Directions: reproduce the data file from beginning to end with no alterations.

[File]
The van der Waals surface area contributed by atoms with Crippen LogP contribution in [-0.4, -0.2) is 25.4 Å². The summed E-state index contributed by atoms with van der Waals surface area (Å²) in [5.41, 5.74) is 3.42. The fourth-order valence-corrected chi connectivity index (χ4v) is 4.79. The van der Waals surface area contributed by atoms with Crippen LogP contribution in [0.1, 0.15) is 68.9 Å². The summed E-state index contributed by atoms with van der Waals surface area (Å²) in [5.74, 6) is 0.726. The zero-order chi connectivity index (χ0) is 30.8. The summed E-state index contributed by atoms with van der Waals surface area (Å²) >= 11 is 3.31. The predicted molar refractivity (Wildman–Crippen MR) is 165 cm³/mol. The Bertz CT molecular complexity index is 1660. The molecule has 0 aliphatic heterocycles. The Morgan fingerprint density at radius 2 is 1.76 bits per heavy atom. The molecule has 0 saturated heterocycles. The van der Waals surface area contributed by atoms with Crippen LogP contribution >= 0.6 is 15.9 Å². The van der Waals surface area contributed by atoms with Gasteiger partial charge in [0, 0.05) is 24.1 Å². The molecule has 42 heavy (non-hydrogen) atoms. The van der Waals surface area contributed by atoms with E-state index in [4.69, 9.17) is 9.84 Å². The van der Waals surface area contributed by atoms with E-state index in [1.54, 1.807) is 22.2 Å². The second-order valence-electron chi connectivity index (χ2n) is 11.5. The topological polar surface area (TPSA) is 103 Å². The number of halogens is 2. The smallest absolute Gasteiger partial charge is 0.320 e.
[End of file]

The van der Waals surface area contributed by atoms with Crippen LogP contribution in [-0.4, -0.2) is 25.4 Å². The summed E-state index contributed by atoms with van der Waals surface area (Å²) in [5.41, 5.74) is 3.42. The fourth-order valence-corrected chi connectivity index (χ4v) is 4.79. The van der Waals surface area contributed by atoms with Crippen LogP contribution in [0.1, 0.15) is 68.9 Å². The summed E-state index contributed by atoms with van der Waals surface area (Å²) in [5.74, 6) is 0.726. The zero-order chi connectivity index (χ0) is 30.8. The summed E-state index contributed by atoms with van der Waals surface area (Å²) >= 11 is 3.31. The predicted molar refractivity (Wildman–Crippen MR) is 165 cm³/mol. The Bertz CT molecular complexity index is 1660. The molecule has 0 aliphatic heterocycles. The Morgan fingerprint density at radius 2 is 1.76 bits per heavy atom. The molecule has 0 saturated heterocycles. The van der Waals surface area contributed by atoms with Crippen LogP contribution >= 0.6 is 15.9 Å². The van der Waals surface area contributed by atoms with Gasteiger partial charge in [0, 0.05) is 24.1 Å². The molecule has 42 heavy (non-hydrogen) atoms. The van der Waals surface area contributed by atoms with E-state index in [4.69, 9.17) is 9.84 Å². The van der Waals surface area contributed by atoms with E-state index in [1.54, 1.807) is 22.2 Å². The second-order valence-electron chi connectivity index (χ2n) is 11.5. The topological polar surface area (TPSA) is 103 Å². The number of halogens is 2. The smallest absolute Gasteiger partial charge is 0.320 e.